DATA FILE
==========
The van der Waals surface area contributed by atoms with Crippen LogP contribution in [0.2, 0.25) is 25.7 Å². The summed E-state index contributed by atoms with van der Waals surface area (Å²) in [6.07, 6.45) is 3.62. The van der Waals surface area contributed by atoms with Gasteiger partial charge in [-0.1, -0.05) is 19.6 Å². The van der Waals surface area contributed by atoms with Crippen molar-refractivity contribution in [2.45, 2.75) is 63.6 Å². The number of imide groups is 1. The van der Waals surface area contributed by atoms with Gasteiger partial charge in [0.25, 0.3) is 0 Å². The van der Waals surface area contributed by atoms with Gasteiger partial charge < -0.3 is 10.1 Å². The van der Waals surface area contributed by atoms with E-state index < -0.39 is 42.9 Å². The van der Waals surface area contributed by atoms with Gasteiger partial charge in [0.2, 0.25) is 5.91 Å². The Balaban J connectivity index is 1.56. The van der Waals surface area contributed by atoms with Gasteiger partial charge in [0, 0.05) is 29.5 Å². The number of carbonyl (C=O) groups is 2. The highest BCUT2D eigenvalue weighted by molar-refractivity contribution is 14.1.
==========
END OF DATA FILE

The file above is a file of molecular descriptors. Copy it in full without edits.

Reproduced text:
The van der Waals surface area contributed by atoms with Crippen LogP contribution in [0.2, 0.25) is 25.7 Å². The summed E-state index contributed by atoms with van der Waals surface area (Å²) in [6.07, 6.45) is 3.62. The van der Waals surface area contributed by atoms with Gasteiger partial charge in [-0.1, -0.05) is 19.6 Å². The van der Waals surface area contributed by atoms with Crippen molar-refractivity contribution in [2.45, 2.75) is 63.6 Å². The number of imide groups is 1. The van der Waals surface area contributed by atoms with Gasteiger partial charge in [0.25, 0.3) is 0 Å². The van der Waals surface area contributed by atoms with Gasteiger partial charge < -0.3 is 10.1 Å². The van der Waals surface area contributed by atoms with E-state index < -0.39 is 42.9 Å². The van der Waals surface area contributed by atoms with Gasteiger partial charge in [0.2, 0.25) is 5.91 Å². The Balaban J connectivity index is 1.56. The van der Waals surface area contributed by atoms with Gasteiger partial charge in [0, 0.05) is 29.5 Å². The number of carbonyl (C=O) groups is 2. The highest BCUT2D eigenvalue weighted by molar-refractivity contribution is 14.1.